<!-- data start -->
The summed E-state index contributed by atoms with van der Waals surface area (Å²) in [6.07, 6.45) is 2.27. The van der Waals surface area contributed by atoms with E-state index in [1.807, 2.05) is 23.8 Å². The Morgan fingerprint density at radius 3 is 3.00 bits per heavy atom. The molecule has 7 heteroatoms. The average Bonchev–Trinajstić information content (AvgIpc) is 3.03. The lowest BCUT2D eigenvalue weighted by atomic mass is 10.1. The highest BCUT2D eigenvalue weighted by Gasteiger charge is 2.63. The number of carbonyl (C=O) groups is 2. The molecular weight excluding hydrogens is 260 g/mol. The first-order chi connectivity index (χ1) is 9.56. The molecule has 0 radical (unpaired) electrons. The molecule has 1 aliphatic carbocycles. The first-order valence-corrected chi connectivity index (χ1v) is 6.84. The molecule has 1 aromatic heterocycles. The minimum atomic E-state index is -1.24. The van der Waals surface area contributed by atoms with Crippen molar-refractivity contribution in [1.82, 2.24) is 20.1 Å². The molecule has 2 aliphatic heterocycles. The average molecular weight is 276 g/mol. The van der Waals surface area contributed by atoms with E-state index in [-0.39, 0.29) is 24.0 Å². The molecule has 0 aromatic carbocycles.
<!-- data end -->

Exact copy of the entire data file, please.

The summed E-state index contributed by atoms with van der Waals surface area (Å²) in [6.07, 6.45) is 2.27. The van der Waals surface area contributed by atoms with E-state index in [1.807, 2.05) is 23.8 Å². The Morgan fingerprint density at radius 3 is 3.00 bits per heavy atom. The molecule has 7 heteroatoms. The average Bonchev–Trinajstić information content (AvgIpc) is 3.03. The lowest BCUT2D eigenvalue weighted by atomic mass is 10.1. The highest BCUT2D eigenvalue weighted by Gasteiger charge is 2.63. The number of carbonyl (C=O) groups is 2. The molecular weight excluding hydrogens is 260 g/mol. The first-order chi connectivity index (χ1) is 9.56. The molecule has 0 radical (unpaired) electrons. The molecule has 1 aliphatic carbocycles. The first-order valence-corrected chi connectivity index (χ1v) is 6.84. The molecule has 1 aromatic heterocycles. The minimum atomic E-state index is -1.24. The van der Waals surface area contributed by atoms with Crippen molar-refractivity contribution in [1.82, 2.24) is 20.1 Å². The molecule has 2 aliphatic heterocycles. The average molecular weight is 276 g/mol. The van der Waals surface area contributed by atoms with E-state index in [-0.39, 0.29) is 24.0 Å². The molecule has 0 aromatic carbocycles.